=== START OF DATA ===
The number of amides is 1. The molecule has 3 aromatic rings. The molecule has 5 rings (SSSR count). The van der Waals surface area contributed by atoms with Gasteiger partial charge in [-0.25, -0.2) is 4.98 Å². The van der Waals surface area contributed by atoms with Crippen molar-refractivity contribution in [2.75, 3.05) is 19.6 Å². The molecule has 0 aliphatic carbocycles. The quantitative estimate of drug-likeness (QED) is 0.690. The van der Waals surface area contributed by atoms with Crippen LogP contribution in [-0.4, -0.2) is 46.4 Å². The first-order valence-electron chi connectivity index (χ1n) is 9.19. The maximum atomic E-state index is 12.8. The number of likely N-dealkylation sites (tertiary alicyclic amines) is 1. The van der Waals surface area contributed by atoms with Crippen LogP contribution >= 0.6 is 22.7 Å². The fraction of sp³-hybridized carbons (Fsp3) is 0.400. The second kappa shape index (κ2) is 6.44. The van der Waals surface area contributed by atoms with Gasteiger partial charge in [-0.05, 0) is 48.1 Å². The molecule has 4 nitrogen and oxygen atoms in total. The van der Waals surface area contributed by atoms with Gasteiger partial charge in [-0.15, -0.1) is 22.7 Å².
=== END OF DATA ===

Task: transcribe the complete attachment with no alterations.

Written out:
The number of amides is 1. The molecule has 3 aromatic rings. The molecule has 5 rings (SSSR count). The van der Waals surface area contributed by atoms with Gasteiger partial charge in [-0.25, -0.2) is 4.98 Å². The van der Waals surface area contributed by atoms with Crippen molar-refractivity contribution in [2.75, 3.05) is 19.6 Å². The molecule has 0 aliphatic carbocycles. The quantitative estimate of drug-likeness (QED) is 0.690. The van der Waals surface area contributed by atoms with Crippen LogP contribution in [-0.4, -0.2) is 46.4 Å². The first-order valence-electron chi connectivity index (χ1n) is 9.19. The maximum atomic E-state index is 12.8. The number of likely N-dealkylation sites (tertiary alicyclic amines) is 1. The van der Waals surface area contributed by atoms with Crippen LogP contribution >= 0.6 is 22.7 Å². The fraction of sp³-hybridized carbons (Fsp3) is 0.400. The second kappa shape index (κ2) is 6.44. The van der Waals surface area contributed by atoms with Gasteiger partial charge in [-0.05, 0) is 48.1 Å². The molecule has 4 nitrogen and oxygen atoms in total. The van der Waals surface area contributed by atoms with Gasteiger partial charge in [-0.15, -0.1) is 22.7 Å².